Former Lou’s Antiques building in downtown Danville to be demolished early next year, turned into green space

By early next year, the downtown building that once housed Schewel’s Furniture and later Lou’s Antiques will be gone.

Demolition of the 62-year-old structure at 231 Main St. is expected to begin in January and should take about 30 days, said Kelvin Perry, project manager with Danville’s economic development and tourism office.

The property will be converted to green space by sometime in February, with landscaping and a retaining wall installed to protect the public from falling down into the parking lot at neighboring Me’s Burgers & Brews, Perry said.

The entire process of demolition and conversion to green space will take about 45 to 60 days, he said.

There are no current plans for development of the site, but city officials will market the property to potential developers, Perry said.

“It’s available for development if we can find the appropriate developer who can develop that site,” he said.

Any development that would happen at the site would be based on input from a survey on what should be done with the property, as well as renderings of proposed concepts from a Lynchburg architectural firm hired by the city last year, Perry said.

City Manager Ken Larking said the demolition is being done early next year to avoid disrupting businesses during the holiday season.

The site could serve as a gateway into the community, especially with the upcoming White Mill redevelopment and a planned riverfront park nearby, Perry said during an interview in November 2021.

“It’s a focal point when you’re coming into town and it needs to be something nice and attractive there,” said Neal Morris, chairman of the Danville Industrial Development Authority, the city’s land-buying arm that owns the property.

During a survey of residents in late 2020, a large number of respondents said they would like the building to be torn down and converted into a public space or replaced with a facility combining public space and other uses.

The survey, which was posted on social media and the city’s website and emailed, yielded responses from 525 people.

Other ideas included a microbrewery, a winery, an arcade bar such as Dave & Busters, a grocery store, skating rink or skate park, a workspace for artists, a mini-mall, a recreation center for youth, a movie theater, an African American history museum (including one for Danville native and NASCAR legend Wendell Scott), an open-air market, miniature golf and an English tea spot. One respondent proposed “an eclectic occult store.”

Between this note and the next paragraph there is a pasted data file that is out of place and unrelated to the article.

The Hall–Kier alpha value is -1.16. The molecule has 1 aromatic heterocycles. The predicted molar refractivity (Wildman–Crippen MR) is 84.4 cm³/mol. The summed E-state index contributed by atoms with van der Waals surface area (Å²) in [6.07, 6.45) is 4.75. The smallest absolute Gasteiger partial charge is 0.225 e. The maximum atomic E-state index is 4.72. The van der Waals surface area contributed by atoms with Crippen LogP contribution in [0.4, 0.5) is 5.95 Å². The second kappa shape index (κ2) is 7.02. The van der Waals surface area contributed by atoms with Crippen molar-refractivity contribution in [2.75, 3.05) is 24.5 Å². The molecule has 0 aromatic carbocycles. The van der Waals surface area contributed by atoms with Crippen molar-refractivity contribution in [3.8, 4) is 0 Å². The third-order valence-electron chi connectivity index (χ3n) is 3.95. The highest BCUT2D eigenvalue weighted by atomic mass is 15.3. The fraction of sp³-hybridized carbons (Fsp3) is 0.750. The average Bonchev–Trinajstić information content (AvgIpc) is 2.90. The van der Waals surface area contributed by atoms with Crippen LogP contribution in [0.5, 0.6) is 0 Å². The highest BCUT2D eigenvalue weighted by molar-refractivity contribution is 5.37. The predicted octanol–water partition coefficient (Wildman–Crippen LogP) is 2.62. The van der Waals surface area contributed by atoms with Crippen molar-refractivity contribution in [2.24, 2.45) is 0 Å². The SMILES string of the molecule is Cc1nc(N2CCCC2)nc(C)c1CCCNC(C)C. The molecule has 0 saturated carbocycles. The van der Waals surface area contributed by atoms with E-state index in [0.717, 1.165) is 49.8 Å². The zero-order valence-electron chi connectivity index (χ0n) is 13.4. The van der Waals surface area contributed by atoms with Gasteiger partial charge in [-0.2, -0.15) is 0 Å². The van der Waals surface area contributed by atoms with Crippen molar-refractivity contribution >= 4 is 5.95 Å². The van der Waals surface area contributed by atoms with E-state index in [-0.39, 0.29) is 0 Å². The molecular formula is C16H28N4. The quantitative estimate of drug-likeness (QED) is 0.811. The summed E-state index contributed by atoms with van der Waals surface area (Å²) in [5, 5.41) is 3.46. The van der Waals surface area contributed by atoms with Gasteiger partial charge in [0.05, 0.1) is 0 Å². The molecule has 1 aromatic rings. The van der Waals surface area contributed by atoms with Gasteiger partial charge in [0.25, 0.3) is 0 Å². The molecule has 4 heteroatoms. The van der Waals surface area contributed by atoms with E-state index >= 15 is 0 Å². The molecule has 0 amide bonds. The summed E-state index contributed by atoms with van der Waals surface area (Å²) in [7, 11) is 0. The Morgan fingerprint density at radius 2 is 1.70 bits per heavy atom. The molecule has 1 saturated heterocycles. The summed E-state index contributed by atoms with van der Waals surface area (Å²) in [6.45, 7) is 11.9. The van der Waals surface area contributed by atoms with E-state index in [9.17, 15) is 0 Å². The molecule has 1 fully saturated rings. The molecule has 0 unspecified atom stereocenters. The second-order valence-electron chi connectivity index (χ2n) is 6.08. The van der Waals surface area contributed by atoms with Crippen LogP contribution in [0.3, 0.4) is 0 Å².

A few others wanted to see the space used to complement the planned riverfront park at the nearby White Mill property.

D.H. Griffin, the Greensboro, North Carolina-based contractor that was responsible for demolition at the Dan River Inc. Schoolfield site to make way for the Caesars Virginia casino, will perform the demolition, Perry said.

The project, which also includes asbestos abatement in the former Lou’s building, is about $490,000, Perry said. That work was completed in September.

Last November, a Lynchburg architectural firm hired by the city proposed three concepts for the former Lou’s Antiques location — retail and restaurant spaces; commercial and residential units; or a structure similar what is already there, with outdoor murals to highlight Danville’s history.

“We had three very viable renderings and any one of those renderings would suit very well,” Perry said.

The city hired the firm Moore Architecture for about $11,000 to come up with three ideas for the building.

All three renderings also offered the possibility of an elevated pedestrian bridge above the street that would enable people to walk from the building and cross the street to the riverfront park and the White Mill development.

Built in 1960, the building at 231 Main St. housed Lou’s Antiques until the business moved to Sherwood Shopping Center in December 2020.

The owner was unable to use the bottom floor because of flooding that occurred during Tropical Storm Michael in October 2018 and more floods afterward.

The city asked Lou’s owner to move the business so officials could seek public input and decide what to do with that property, which includes the 22,152-square-foot building and a parking lot.

The IDA bought the building and adjacent parking lot in 2011 for $458,000 to provide stable property ownership.

The IDA had a lease arrangement with Lou’s Antiques Mall.

Article by John Crane | Register & Bee